Over the past month, a number of baby formula products sold across Canada, in stores such as Walmart and Costco, have been recalled due to possible contamination with bacteria.
The series of warnings also included a correction regarding one product that was erroneously identified as part of the recall.
On October 6, the Canadian Food Inspection Agency (CFIA) initially announced that Loblaw was recalling President’s Choice brand Lower Iron milk-based powered infant formula (900 grams, with UPC 0 60383 69839 3 and date code EXP 2021 AU 29) due to potential contamination with Cronobacter.
However, on October 13, the CFIA issued a correction that this product was incorrectly associated with test results that prompted the warning and was no longer part of a food recall.
Instead, the product confirmed being recalled is President’s Choice brand Sensitive to Lactose milk-based powdered infant formula (638 grams, with UPC 0 60383 12994 1 and date code EXP 2020 NO 05).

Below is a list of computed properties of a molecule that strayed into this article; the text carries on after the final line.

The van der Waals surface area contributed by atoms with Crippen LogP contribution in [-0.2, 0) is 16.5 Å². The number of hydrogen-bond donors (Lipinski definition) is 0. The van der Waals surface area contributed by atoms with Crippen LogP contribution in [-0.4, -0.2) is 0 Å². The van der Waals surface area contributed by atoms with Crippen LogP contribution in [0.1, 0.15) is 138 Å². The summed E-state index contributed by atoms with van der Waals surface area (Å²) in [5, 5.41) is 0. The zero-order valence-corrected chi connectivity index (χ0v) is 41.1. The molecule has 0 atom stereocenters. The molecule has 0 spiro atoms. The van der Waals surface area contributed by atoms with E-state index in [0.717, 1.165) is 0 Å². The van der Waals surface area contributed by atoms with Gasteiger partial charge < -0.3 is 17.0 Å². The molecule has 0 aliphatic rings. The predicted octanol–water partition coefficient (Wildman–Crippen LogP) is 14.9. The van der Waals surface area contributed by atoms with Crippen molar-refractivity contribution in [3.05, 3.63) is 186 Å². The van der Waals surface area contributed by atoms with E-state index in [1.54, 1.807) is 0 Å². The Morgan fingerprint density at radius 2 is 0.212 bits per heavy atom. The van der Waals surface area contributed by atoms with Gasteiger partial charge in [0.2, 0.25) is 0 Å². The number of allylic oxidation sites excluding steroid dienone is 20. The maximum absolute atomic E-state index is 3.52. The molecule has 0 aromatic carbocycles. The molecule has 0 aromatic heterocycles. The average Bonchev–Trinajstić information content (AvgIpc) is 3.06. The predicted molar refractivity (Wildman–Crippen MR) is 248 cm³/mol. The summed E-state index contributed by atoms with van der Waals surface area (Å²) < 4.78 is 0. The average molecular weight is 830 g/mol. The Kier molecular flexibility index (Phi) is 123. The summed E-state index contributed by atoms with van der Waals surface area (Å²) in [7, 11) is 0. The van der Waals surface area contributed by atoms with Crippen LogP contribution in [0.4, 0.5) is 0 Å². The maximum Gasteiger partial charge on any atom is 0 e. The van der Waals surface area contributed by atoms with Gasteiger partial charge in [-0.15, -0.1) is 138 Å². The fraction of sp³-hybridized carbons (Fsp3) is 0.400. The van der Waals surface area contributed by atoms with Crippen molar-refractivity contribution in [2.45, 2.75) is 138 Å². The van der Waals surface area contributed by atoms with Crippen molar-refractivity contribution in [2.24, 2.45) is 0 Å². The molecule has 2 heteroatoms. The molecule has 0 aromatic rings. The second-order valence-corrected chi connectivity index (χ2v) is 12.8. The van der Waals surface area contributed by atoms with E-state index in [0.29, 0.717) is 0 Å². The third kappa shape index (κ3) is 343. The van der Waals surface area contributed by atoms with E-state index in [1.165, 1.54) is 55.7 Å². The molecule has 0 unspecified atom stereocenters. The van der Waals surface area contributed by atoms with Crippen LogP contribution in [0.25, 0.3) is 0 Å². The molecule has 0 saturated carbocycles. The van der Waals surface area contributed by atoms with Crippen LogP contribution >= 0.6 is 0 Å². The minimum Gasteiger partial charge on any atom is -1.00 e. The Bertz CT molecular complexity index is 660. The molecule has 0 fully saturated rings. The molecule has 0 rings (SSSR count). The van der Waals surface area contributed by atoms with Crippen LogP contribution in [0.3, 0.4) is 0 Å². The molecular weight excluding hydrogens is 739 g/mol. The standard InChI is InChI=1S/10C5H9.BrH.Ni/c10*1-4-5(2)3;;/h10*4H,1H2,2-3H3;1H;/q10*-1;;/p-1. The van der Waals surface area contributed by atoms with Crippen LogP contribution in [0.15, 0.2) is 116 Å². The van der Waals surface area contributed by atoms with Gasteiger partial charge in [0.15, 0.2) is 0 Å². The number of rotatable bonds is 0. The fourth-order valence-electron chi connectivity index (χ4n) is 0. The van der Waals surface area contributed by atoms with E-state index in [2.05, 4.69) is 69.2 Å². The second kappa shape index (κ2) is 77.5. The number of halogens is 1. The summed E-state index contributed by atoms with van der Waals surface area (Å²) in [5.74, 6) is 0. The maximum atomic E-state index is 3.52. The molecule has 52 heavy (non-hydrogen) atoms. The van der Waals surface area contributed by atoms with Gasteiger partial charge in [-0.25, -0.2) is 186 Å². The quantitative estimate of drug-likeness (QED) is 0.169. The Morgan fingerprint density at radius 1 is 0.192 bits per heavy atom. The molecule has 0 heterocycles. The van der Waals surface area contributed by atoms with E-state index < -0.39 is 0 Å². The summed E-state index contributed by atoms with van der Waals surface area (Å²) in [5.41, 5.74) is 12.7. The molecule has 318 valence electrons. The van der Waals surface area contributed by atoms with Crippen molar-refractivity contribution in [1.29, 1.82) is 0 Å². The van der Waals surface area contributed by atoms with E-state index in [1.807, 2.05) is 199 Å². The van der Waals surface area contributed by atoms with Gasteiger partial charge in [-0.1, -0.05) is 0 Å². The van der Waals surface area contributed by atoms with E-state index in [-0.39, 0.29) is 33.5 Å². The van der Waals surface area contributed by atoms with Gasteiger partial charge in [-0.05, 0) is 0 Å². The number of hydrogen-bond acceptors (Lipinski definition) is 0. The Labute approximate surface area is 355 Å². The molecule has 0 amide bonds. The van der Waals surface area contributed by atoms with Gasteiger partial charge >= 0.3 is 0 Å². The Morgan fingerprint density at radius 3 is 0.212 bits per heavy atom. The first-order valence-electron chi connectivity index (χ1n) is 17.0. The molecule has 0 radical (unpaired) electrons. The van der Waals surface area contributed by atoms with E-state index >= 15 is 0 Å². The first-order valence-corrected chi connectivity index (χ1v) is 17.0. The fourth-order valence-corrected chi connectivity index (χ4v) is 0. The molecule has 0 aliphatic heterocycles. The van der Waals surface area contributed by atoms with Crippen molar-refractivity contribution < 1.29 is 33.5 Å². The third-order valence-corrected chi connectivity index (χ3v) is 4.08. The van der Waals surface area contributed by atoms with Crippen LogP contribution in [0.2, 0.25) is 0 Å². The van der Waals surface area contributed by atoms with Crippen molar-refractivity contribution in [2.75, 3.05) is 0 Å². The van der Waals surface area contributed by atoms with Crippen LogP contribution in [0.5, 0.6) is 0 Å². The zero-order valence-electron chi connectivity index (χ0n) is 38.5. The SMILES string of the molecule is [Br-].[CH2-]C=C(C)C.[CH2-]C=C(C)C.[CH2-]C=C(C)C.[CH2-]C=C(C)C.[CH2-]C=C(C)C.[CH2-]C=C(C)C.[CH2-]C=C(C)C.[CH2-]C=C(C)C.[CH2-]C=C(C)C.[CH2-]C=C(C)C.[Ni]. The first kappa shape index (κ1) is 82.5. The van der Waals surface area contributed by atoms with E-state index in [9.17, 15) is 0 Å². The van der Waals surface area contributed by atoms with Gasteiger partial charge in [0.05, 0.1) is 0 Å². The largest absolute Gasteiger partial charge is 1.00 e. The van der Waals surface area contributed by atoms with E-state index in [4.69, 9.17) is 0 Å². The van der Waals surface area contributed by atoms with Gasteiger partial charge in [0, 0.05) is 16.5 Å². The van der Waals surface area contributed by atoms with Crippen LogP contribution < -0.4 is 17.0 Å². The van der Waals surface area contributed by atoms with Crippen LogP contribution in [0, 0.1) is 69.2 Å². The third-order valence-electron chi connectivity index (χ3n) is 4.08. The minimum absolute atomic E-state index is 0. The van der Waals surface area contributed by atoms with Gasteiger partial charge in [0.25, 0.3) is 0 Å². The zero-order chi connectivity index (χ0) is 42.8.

Then on October 25, the CFIA stated that Costco Wholesale Canada also began recalling Kirkland Signature brand Non-GMO Infant Formula For Babies Sensitive to Lactose for the same reason.
The affected products include a version sold in 1.36 kilograms (with UPC 0 96619 26926 6 and date code EXP 2020 NO 05 T05DVBV) and a two-pack (1.36 kilograms each, with UPC 0 96619 23600 8 and date code EXP 2020 NO 05 T05DVBV).
After that, the CFIA announced on October 30 that Walmart Canada is recalling Parent’s Choice brand Infant Formula For Babies Sensitive to Lactose (638 grams with UPC 6 28915 09517 3 and date code EXP 2020 NO 05 T05DVBV) also for the same possible bacteria contamination.
Food items contaminated with Cronobacter may not appear or smell spoiled but can still make a person sick.
Although it is not commonly linked to human illness, in some rare cases it can cause serious or fatal bloodstream or central nervous system infections. It has been associated with severe intestinal infection (necrotizing enterocolitis) and blood poisoning (sepsis), particularly in newborns.
More information about Cronobacter is available at the Health Canada website.